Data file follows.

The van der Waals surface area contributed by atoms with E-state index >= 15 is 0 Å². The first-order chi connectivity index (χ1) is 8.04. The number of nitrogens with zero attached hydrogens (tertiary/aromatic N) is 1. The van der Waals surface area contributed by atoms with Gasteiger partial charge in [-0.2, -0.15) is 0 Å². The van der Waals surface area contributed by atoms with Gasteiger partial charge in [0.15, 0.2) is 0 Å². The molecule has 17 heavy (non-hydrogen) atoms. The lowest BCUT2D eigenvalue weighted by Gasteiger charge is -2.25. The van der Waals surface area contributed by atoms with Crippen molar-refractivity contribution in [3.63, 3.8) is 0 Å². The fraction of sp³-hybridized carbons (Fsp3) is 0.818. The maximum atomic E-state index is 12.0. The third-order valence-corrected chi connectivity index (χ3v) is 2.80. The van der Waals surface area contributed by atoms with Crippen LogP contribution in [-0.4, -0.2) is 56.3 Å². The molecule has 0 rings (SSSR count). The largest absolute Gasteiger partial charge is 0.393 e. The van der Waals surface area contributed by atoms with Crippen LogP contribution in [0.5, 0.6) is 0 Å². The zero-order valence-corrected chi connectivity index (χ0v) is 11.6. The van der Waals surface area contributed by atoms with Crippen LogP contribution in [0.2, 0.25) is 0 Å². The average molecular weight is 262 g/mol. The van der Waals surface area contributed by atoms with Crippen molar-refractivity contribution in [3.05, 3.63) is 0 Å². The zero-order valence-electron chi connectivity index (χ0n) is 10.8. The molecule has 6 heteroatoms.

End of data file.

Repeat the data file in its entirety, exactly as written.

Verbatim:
The van der Waals surface area contributed by atoms with E-state index >= 15 is 0 Å². The first-order chi connectivity index (χ1) is 8.04. The number of nitrogens with zero attached hydrogens (tertiary/aromatic N) is 1. The van der Waals surface area contributed by atoms with Gasteiger partial charge in [-0.2, -0.15) is 0 Å². The van der Waals surface area contributed by atoms with Gasteiger partial charge in [0.15, 0.2) is 0 Å². The molecule has 17 heavy (non-hydrogen) atoms. The lowest BCUT2D eigenvalue weighted by Gasteiger charge is -2.25. The van der Waals surface area contributed by atoms with Crippen molar-refractivity contribution in [3.63, 3.8) is 0 Å². The fraction of sp³-hybridized carbons (Fsp3) is 0.818. The maximum atomic E-state index is 12.0. The third-order valence-corrected chi connectivity index (χ3v) is 2.80. The van der Waals surface area contributed by atoms with Crippen LogP contribution in [-0.4, -0.2) is 56.3 Å². The molecule has 0 rings (SSSR count). The largest absolute Gasteiger partial charge is 0.393 e. The van der Waals surface area contributed by atoms with Crippen LogP contribution in [0.5, 0.6) is 0 Å². The zero-order valence-corrected chi connectivity index (χ0v) is 11.6. The van der Waals surface area contributed by atoms with Crippen LogP contribution in [0.2, 0.25) is 0 Å². The average molecular weight is 262 g/mol. The van der Waals surface area contributed by atoms with Crippen molar-refractivity contribution in [3.05, 3.63) is 0 Å². The zero-order valence-electron chi connectivity index (χ0n) is 10.8. The molecule has 6 heteroatoms.